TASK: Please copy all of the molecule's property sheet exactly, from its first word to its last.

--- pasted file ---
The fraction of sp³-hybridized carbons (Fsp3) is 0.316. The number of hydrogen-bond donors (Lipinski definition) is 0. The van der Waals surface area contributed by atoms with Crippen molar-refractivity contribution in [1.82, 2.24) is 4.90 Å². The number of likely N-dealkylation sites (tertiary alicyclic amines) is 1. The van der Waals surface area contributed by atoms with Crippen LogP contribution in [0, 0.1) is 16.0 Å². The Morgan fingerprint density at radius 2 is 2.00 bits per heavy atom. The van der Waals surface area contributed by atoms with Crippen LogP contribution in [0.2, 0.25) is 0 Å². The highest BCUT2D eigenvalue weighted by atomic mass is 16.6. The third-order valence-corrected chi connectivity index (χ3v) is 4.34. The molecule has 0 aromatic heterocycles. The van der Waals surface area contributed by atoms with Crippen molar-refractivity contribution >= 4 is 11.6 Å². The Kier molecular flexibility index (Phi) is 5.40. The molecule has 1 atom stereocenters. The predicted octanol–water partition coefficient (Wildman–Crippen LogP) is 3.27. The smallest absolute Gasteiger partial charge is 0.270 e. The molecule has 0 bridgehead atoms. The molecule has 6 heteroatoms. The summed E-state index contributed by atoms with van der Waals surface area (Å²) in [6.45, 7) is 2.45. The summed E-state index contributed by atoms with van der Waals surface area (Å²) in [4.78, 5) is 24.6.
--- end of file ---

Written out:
The fraction of sp³-hybridized carbons (Fsp3) is 0.316. The number of hydrogen-bond donors (Lipinski definition) is 0. The van der Waals surface area contributed by atoms with Crippen molar-refractivity contribution in [1.82, 2.24) is 4.90 Å². The number of likely N-dealkylation sites (tertiary alicyclic amines) is 1. The van der Waals surface area contributed by atoms with Crippen LogP contribution in [0, 0.1) is 16.0 Å². The Morgan fingerprint density at radius 2 is 2.00 bits per heavy atom. The van der Waals surface area contributed by atoms with Crippen LogP contribution in [0.2, 0.25) is 0 Å². The highest BCUT2D eigenvalue weighted by atomic mass is 16.6. The third-order valence-corrected chi connectivity index (χ3v) is 4.34. The molecule has 0 aromatic heterocycles. The van der Waals surface area contributed by atoms with Crippen molar-refractivity contribution >= 4 is 11.6 Å². The Kier molecular flexibility index (Phi) is 5.40. The molecule has 1 atom stereocenters. The predicted octanol–water partition coefficient (Wildman–Crippen LogP) is 3.27. The smallest absolute Gasteiger partial charge is 0.270 e. The molecule has 0 bridgehead atoms. The molecule has 6 heteroatoms. The summed E-state index contributed by atoms with van der Waals surface area (Å²) in [6.45, 7) is 2.45. The summed E-state index contributed by atoms with van der Waals surface area (Å²) in [4.78, 5) is 24.6.